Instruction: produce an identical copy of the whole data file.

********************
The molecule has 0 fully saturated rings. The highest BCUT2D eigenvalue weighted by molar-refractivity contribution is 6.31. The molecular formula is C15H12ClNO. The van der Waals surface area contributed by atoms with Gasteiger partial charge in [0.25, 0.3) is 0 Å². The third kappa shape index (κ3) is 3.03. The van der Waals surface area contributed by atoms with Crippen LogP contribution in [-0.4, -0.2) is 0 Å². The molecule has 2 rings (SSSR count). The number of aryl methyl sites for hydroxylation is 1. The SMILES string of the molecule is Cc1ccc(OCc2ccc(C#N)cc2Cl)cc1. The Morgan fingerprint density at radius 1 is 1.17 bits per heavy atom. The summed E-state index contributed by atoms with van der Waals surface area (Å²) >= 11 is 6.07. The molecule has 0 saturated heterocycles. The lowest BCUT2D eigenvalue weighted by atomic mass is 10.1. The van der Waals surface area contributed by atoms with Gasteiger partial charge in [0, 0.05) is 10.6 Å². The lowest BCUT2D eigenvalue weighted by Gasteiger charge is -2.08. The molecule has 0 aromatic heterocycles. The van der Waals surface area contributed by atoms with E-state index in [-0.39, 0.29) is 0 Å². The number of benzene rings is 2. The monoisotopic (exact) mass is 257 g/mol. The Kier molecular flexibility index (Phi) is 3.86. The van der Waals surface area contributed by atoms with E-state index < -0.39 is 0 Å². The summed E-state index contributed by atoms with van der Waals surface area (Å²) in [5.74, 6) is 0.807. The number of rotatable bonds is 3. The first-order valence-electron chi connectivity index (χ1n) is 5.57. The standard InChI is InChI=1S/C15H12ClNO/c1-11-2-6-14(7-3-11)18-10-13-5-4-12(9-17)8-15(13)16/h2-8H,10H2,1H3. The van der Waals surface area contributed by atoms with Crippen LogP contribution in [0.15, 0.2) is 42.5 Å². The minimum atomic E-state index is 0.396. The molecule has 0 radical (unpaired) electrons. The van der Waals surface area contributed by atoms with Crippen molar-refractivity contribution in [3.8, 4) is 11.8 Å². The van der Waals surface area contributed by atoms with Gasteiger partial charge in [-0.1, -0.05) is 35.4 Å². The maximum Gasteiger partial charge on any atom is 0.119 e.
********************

The molecule has 0 fully saturated rings. The highest BCUT2D eigenvalue weighted by molar-refractivity contribution is 6.31. The molecular formula is C15H12ClNO. The van der Waals surface area contributed by atoms with Gasteiger partial charge in [0.25, 0.3) is 0 Å². The third kappa shape index (κ3) is 3.03. The van der Waals surface area contributed by atoms with Crippen LogP contribution in [-0.4, -0.2) is 0 Å². The molecule has 2 rings (SSSR count). The number of aryl methyl sites for hydroxylation is 1. The SMILES string of the molecule is Cc1ccc(OCc2ccc(C#N)cc2Cl)cc1. The Morgan fingerprint density at radius 1 is 1.17 bits per heavy atom. The summed E-state index contributed by atoms with van der Waals surface area (Å²) >= 11 is 6.07. The molecule has 0 saturated heterocycles. The lowest BCUT2D eigenvalue weighted by atomic mass is 10.1. The van der Waals surface area contributed by atoms with Gasteiger partial charge in [0, 0.05) is 10.6 Å². The lowest BCUT2D eigenvalue weighted by Gasteiger charge is -2.08. The molecule has 0 aromatic heterocycles. The van der Waals surface area contributed by atoms with E-state index in [-0.39, 0.29) is 0 Å². The number of benzene rings is 2. The monoisotopic (exact) mass is 257 g/mol. The Kier molecular flexibility index (Phi) is 3.86. The van der Waals surface area contributed by atoms with E-state index < -0.39 is 0 Å². The summed E-state index contributed by atoms with van der Waals surface area (Å²) in [5.74, 6) is 0.807. The number of rotatable bonds is 3. The first-order valence-electron chi connectivity index (χ1n) is 5.57. The standard InChI is InChI=1S/C15H12ClNO/c1-11-2-6-14(7-3-11)18-10-13-5-4-12(9-17)8-15(13)16/h2-8H,10H2,1H3. The van der Waals surface area contributed by atoms with Crippen LogP contribution in [0.15, 0.2) is 42.5 Å². The minimum atomic E-state index is 0.396. The molecule has 0 radical (unpaired) electrons. The van der Waals surface area contributed by atoms with Crippen molar-refractivity contribution in [3.8, 4) is 11.8 Å². The van der Waals surface area contributed by atoms with Gasteiger partial charge in [-0.1, -0.05) is 35.4 Å². The maximum Gasteiger partial charge on any atom is 0.119 e.